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The benefits of being bilingual

One hundred and fifty years ago, a number of Welsh pioneers left Wales to set up a new life in one of the most remote and inhospitable places on earth: Patagonia in Argentina. They did it to safeguard their language and culture because they believed that Wales was gradually being absorbed by England.

The Argentine government gave them an area known as Bahia Blance where they could retain and preserve their language, culture and traditions. To mark the 150th anniversary, BBC’s Huw Edwards has made a programme in which he meets their descendants and asks what remains of the culture their forefathers wanted to safeguard. Until 16th June, you can watch it here.

Today, Welsh is still widely spoken in Bahia Blance and Welsh customs are very much alive and well. But what I find is even more interesting is that people with absolutely no Welsh background are learning the language because there is a general view that being bilingual is beneficial.

I’m bilingual and, while my first language is English, I was sent to a Welsh-speaking school at the age of four by my parents and I completed all my education through the Welsh language. At secondary school, my favourite subjects were French and German and I ended up doing A Levels in them. I often wondered if having learnt another language at such a young age had made me more open or adaptable to learning others.

Previously, it was believed that second language acquisition from a very early age could affect the child's mastery of their resident country's language.  However, new research has shown the complete the opposite to be true. Having taught many children who speak two languages fluently, I have to agree.

So what are the benefits of being bilingual?

  • Bilingual children normally grow up in two different cultures which helps them to be more tolerant and respectful to diversity. They will be open minded and easily adaptable to changes in terms of routines, food, different environments, meeting new people.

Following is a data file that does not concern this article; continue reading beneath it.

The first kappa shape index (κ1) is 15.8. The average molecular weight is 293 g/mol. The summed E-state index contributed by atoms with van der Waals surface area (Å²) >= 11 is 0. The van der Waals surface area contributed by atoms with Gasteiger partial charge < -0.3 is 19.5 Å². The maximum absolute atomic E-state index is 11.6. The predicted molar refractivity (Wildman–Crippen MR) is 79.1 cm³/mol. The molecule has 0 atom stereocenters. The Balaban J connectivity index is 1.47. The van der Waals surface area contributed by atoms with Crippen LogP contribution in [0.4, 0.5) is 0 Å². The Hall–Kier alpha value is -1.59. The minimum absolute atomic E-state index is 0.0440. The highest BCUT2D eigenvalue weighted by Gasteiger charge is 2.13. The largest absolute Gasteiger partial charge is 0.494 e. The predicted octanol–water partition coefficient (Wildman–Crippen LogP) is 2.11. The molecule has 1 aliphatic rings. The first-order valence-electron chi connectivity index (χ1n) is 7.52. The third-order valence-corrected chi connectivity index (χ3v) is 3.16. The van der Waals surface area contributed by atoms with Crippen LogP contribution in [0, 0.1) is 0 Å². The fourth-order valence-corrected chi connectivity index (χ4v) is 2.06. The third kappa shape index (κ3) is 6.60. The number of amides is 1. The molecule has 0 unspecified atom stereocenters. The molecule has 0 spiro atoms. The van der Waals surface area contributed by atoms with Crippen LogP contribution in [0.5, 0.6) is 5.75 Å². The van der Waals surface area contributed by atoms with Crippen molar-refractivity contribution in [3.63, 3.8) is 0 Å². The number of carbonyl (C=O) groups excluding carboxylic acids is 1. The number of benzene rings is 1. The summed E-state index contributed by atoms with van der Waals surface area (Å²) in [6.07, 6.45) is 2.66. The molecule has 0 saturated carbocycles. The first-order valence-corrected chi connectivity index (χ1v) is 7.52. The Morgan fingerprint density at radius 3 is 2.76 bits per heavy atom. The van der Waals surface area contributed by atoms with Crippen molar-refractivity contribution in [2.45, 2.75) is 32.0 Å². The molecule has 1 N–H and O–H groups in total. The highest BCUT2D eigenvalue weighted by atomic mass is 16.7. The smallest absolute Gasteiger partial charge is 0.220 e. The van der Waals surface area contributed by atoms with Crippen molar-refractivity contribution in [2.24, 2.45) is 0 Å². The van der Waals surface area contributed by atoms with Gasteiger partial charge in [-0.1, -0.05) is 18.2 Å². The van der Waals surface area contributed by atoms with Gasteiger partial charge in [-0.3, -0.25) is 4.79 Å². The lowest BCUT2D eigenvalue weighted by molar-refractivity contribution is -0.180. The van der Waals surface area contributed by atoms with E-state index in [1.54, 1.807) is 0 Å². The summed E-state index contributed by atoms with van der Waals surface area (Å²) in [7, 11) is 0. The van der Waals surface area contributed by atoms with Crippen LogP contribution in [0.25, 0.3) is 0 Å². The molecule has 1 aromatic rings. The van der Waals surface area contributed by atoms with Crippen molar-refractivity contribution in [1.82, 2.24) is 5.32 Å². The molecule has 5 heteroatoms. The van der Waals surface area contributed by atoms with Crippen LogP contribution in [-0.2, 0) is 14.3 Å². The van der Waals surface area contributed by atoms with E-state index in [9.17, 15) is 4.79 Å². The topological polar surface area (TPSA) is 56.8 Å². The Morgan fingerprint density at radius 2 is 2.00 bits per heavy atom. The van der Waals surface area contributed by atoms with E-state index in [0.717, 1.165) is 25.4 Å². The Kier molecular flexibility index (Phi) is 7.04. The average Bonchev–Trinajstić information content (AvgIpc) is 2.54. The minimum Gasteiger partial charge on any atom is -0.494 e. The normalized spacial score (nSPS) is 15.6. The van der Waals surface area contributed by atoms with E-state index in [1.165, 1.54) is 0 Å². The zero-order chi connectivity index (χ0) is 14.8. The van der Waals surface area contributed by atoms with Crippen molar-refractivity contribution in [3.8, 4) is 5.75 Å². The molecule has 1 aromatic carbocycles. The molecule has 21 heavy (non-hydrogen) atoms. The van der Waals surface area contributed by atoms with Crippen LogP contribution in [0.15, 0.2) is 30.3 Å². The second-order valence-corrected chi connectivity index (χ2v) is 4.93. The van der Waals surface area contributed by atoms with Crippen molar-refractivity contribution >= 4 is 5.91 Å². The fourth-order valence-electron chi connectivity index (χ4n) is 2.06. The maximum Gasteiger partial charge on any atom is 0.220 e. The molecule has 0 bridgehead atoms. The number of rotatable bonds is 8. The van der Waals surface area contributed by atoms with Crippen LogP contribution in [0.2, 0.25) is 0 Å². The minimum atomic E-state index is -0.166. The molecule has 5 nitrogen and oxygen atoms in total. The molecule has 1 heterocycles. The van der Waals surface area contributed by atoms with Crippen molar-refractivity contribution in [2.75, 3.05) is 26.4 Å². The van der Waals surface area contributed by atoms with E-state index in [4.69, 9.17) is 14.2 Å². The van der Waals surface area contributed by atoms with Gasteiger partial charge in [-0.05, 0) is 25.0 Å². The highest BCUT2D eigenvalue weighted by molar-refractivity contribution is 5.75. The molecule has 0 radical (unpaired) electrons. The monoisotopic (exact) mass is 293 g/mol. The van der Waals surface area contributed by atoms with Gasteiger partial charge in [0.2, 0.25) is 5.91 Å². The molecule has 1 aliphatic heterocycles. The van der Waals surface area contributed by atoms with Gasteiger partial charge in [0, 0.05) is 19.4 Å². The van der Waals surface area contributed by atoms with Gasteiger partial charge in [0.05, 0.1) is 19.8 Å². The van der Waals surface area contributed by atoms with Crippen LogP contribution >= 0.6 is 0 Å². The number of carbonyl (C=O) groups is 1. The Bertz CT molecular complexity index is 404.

• Research show that bilingual children have good reading and concentration skills, process information more efficiently and easily and think more creatively than children brought up to speak one language.
  • Billinguality enhances mathematical skills, in particular mental arithmetic, and improves memory.
  • Being bilingual increases employability - in an increasingly competitive world, having another language is certainly an advantage and many multinational companies demanded proficiency in at least one foreign language.
  • Speaking two languages is a brain work-out.  http://www.bbc.co.uk/news/health
  • Over a long period, billinguality can protect against Dementia and Alzheimer’s disease.

I spoke to linguist Maria Del Mar Sanchez Bermudez about the advantages of learning a language early. Her four year old Carmen attends our Bristol Perform classes and is fluent in both English and Spanish.  We discussed the benefits of being bilingual but also spoke about why there isn’t more emphasis in our education system on learning languages. She says:

“Less and less students are taking languages for GCSE and A levels or studying languages degrees at University. Language departments in secondary schools are becoming smaller and in some universities are closing down. Whilst in other European countries, the complete opposite is happening.

In an attempt to reverse this, in September 2014, the government made languages compulsory in primary schools for children from Years 3 to 6.  But some people feel that it’s not working that well. Many primary school teachers don’t have the expertise and confidence to teach languages and it is not their priority. What’s more, more money needs to be invested in training and resources to make it work properly.